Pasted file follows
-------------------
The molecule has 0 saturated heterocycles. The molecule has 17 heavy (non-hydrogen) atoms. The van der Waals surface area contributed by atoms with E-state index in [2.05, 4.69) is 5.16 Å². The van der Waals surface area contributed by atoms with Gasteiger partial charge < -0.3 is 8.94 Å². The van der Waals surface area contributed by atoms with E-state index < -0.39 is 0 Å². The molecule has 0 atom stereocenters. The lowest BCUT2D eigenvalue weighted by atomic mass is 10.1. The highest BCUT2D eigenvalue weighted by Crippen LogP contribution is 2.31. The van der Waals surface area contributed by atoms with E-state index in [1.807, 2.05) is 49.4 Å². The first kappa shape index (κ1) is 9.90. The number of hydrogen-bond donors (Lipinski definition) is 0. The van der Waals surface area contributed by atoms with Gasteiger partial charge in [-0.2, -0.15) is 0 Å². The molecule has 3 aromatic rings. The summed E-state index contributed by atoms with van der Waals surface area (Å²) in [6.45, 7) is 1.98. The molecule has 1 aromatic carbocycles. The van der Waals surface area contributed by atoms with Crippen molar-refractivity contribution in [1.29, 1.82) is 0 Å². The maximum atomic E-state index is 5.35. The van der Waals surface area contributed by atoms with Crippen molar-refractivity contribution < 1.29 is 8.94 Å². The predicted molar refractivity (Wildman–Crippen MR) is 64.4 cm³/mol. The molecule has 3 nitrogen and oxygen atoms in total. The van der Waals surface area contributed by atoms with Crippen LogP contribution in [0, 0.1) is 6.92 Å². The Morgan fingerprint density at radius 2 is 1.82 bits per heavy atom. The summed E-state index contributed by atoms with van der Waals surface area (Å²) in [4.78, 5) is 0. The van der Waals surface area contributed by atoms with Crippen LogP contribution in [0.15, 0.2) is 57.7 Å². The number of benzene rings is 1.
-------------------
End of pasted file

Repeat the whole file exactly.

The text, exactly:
The molecule has 0 saturated heterocycles. The molecule has 17 heavy (non-hydrogen) atoms. The van der Waals surface area contributed by atoms with E-state index in [2.05, 4.69) is 5.16 Å². The van der Waals surface area contributed by atoms with Gasteiger partial charge < -0.3 is 8.94 Å². The van der Waals surface area contributed by atoms with E-state index < -0.39 is 0 Å². The molecule has 0 atom stereocenters. The lowest BCUT2D eigenvalue weighted by atomic mass is 10.1. The highest BCUT2D eigenvalue weighted by Crippen LogP contribution is 2.31. The van der Waals surface area contributed by atoms with E-state index in [1.807, 2.05) is 49.4 Å². The first kappa shape index (κ1) is 9.90. The number of hydrogen-bond donors (Lipinski definition) is 0. The van der Waals surface area contributed by atoms with Gasteiger partial charge in [-0.2, -0.15) is 0 Å². The molecule has 3 aromatic rings. The summed E-state index contributed by atoms with van der Waals surface area (Å²) in [6.45, 7) is 1.98. The molecule has 1 aromatic carbocycles. The van der Waals surface area contributed by atoms with Crippen molar-refractivity contribution in [1.29, 1.82) is 0 Å². The maximum atomic E-state index is 5.35. The van der Waals surface area contributed by atoms with Crippen molar-refractivity contribution < 1.29 is 8.94 Å². The predicted molar refractivity (Wildman–Crippen MR) is 64.4 cm³/mol. The molecule has 3 nitrogen and oxygen atoms in total. The van der Waals surface area contributed by atoms with Crippen LogP contribution in [0, 0.1) is 6.92 Å². The Morgan fingerprint density at radius 2 is 1.82 bits per heavy atom. The summed E-state index contributed by atoms with van der Waals surface area (Å²) in [4.78, 5) is 0. The van der Waals surface area contributed by atoms with Crippen LogP contribution in [0.15, 0.2) is 57.7 Å². The number of benzene rings is 1.